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Goal: Sustain Our Nation’s Forests and Grasslands Partnerships in American chestnut research reach a decade-old milestone

Stacy Clark, research forester with the Southern Research Station, stands next to a 10-year old hybrid chestnut seedling planted as part of a long-term research project on the Cherokee National Forest.
Stacy Clark, research forester with the Southern Research Station, stands next to a 10-year old hybrid chestnut seedling planted as part of a long-term research project on the Cherokee National Forest. (Forest Service photo by Stacy Clark)

Introduction

SRS scientists have been conducting research for the last ten years on a historic forest icon, the American chestnut. SRS has built partnerships with state agencies and universities, The American Chestnut Foundation, and the National Forest System to transfer technology to stakeholders who desire to see this tree restored. More than 4,000 trees have been planted and carefully monitored to reveal that the American chestnut has potential to be restored throughout its native range if certain challenges can be met.

Summary

SRS research forester Stacy Clark has been conducting research on how to restore American chestnut for the last ten years. The American chestnut (Castanea dentata) was an iconic keystone tree species that dominated forests in the eastern U.S., but chestnut blight (Cryphonectria parasitica) from Asia virtually eliminated chestnut as an overstore tree by the mid-20th century. The Forest Service has partnered with The American Chestnut Foundation (TACF) to eventually restore American chestnut on NFS lands. However, knowledge is lacking on the effects of management prescriptions and native and nonnative pests on the success of restoration efforts. Clark’s research shows that American chestnut is a fast-growing tree that can occupy a site with minimal management after planting, but that tree size at the time of planting is crucial to this success. Major challenges include root rot disease, caused by Phytophthora cinnamomi, and deer browsing. Clark is working with partners from the University of Tennessee and Clemson University to better understand and mitigate these challenges. Blight resistance of hybrids varied by site and genetics, and TACF is working towards improving long-term durability of resistance in hybrid trees. Research directly supports Forest Service priorities by providing guidance on restoration of an ecological keystone species that was highly valued by the public.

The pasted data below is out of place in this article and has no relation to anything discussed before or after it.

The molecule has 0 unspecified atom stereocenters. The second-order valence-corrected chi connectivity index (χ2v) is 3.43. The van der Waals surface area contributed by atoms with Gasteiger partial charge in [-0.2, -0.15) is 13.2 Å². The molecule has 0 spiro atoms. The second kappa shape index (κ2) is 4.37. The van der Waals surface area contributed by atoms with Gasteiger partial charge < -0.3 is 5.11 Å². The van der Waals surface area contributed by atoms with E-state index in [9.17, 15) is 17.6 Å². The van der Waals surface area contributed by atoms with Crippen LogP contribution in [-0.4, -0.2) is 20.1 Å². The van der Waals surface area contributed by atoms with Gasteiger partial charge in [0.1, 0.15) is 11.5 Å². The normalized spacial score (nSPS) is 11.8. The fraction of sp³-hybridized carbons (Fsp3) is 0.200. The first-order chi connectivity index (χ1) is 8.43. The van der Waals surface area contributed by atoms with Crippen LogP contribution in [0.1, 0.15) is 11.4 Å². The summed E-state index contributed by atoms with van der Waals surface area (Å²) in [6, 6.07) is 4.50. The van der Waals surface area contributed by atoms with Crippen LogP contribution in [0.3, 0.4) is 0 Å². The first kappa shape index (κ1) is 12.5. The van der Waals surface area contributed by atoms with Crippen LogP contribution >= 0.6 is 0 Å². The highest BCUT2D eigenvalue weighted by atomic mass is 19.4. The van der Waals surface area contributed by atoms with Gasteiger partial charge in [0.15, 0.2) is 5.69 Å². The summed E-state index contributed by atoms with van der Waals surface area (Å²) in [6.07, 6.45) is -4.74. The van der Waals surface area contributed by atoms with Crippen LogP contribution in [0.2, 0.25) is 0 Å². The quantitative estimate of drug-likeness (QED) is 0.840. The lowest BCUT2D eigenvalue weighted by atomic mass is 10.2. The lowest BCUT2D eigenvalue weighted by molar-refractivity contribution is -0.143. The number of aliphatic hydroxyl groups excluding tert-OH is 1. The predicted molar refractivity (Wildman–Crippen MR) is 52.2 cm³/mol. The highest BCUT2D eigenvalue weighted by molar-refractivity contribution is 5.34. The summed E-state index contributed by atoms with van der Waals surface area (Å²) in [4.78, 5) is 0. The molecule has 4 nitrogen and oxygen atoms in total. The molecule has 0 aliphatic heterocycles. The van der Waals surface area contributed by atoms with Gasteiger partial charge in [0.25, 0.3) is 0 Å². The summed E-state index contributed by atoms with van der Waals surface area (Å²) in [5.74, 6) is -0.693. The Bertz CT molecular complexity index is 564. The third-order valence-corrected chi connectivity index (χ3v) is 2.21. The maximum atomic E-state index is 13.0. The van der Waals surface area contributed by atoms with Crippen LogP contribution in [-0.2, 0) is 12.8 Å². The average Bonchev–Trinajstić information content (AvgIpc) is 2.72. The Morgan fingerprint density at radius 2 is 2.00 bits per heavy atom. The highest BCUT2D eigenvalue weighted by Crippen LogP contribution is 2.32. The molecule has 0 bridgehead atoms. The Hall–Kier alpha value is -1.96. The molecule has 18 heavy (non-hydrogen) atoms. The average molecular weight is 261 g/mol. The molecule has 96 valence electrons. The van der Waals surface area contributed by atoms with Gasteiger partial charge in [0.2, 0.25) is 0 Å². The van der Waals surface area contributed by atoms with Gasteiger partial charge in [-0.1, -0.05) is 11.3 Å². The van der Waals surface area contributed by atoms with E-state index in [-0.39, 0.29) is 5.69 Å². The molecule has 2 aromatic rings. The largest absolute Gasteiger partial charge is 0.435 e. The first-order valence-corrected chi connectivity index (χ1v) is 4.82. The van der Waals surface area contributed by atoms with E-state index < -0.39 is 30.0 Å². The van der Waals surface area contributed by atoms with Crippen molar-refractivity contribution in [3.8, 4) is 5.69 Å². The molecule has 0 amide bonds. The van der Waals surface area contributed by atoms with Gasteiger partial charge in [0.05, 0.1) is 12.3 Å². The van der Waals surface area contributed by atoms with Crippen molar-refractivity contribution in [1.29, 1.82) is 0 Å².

Principal Investigator
Stacy Clark, Research Forester
RWU
4157 - Upland Hardwood Ecology and Management
Strategic Program Area
Resource Management and Use
Publications
Eight-year blight (Cryphonectria parasitica) resistance of backcross-generation American chestnuts (Castanea dentata) planted in the southeastern United States
Establishment of American chestnuts (Castanea dentata) bred for blight (Cryphonectria parasitica ) resistance: influence of breeding and nursery grading
Reintroduction of American Chestnut in the National Forest System
Nursery performance of American and Chinese chestnuts and backcross generations in commercial tree nurseries
Leaf physiology and morphology of Castanea dentata (Marsh) Borkh., Castanea mollissima Blume, and three backcross breeding generations planted in the southern Appalachians, USA
Abundance and frequency of the Asiatic oak weevil (Coleoptera: Curculionidae) and defoliation on American, Chinese, and hybrid chestnut (Castanea)
The first research plantings of third-generation, third-backcross American chestnut (Castanea dentata) in the southeastern United States
Lessons from the field: The first tests of restoration American chestnut (Castanea dentata) seedlings planted in the Southern Region
CompassLive Article
Testing Blight Resistance in American Chestnuts
Research Partner
Southern Region, National Forest System
External Partners
The American Chestnut Foundation
The University of Tennessee
Clemson University
Mississippi State University
Connecticut Agricultural Experiment Station